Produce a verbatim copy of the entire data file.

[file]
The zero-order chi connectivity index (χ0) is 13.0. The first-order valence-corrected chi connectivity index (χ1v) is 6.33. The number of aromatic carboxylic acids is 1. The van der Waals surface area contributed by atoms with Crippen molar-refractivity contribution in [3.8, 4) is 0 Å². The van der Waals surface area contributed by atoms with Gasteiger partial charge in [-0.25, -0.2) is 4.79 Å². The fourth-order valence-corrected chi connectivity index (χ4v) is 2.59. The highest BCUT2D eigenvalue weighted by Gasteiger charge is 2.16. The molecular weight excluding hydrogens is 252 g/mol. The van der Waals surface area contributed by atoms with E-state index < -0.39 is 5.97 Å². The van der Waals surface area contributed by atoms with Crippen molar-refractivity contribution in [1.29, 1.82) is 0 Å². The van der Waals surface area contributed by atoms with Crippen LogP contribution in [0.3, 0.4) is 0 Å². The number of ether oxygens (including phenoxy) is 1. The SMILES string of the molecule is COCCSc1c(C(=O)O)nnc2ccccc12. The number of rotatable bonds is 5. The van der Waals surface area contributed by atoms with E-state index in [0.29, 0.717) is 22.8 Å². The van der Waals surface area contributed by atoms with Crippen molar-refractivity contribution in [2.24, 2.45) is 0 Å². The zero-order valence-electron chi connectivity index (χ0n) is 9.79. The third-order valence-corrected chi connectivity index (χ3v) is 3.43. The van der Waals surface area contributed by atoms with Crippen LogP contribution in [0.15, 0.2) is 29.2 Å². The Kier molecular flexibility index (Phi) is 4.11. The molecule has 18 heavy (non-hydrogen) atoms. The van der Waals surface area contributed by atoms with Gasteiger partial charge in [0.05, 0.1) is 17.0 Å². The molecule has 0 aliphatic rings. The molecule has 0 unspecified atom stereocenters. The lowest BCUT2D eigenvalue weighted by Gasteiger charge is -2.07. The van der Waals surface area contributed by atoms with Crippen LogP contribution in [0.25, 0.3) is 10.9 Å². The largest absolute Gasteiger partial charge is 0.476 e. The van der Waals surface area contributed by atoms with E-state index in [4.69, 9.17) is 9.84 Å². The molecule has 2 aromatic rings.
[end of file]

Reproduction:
The zero-order chi connectivity index (χ0) is 13.0. The first-order valence-corrected chi connectivity index (χ1v) is 6.33. The number of aromatic carboxylic acids is 1. The van der Waals surface area contributed by atoms with Crippen molar-refractivity contribution in [3.8, 4) is 0 Å². The van der Waals surface area contributed by atoms with Gasteiger partial charge in [-0.25, -0.2) is 4.79 Å². The fourth-order valence-corrected chi connectivity index (χ4v) is 2.59. The highest BCUT2D eigenvalue weighted by Gasteiger charge is 2.16. The molecular weight excluding hydrogens is 252 g/mol. The van der Waals surface area contributed by atoms with E-state index < -0.39 is 5.97 Å². The van der Waals surface area contributed by atoms with Crippen molar-refractivity contribution in [1.29, 1.82) is 0 Å². The van der Waals surface area contributed by atoms with Crippen LogP contribution in [0.3, 0.4) is 0 Å². The number of ether oxygens (including phenoxy) is 1. The SMILES string of the molecule is COCCSc1c(C(=O)O)nnc2ccccc12. The number of rotatable bonds is 5. The van der Waals surface area contributed by atoms with E-state index in [0.29, 0.717) is 22.8 Å². The van der Waals surface area contributed by atoms with Crippen molar-refractivity contribution in [2.24, 2.45) is 0 Å². The zero-order valence-electron chi connectivity index (χ0n) is 9.79. The third-order valence-corrected chi connectivity index (χ3v) is 3.43. The van der Waals surface area contributed by atoms with Crippen LogP contribution in [0.15, 0.2) is 29.2 Å². The Kier molecular flexibility index (Phi) is 4.11. The molecule has 18 heavy (non-hydrogen) atoms. The van der Waals surface area contributed by atoms with Gasteiger partial charge in [0.05, 0.1) is 17.0 Å². The molecule has 0 aliphatic rings. The molecule has 0 unspecified atom stereocenters. The lowest BCUT2D eigenvalue weighted by Gasteiger charge is -2.07. The van der Waals surface area contributed by atoms with Crippen LogP contribution in [0.25, 0.3) is 10.9 Å². The largest absolute Gasteiger partial charge is 0.476 e. The van der Waals surface area contributed by atoms with E-state index in [4.69, 9.17) is 9.84 Å². The molecule has 2 aromatic rings.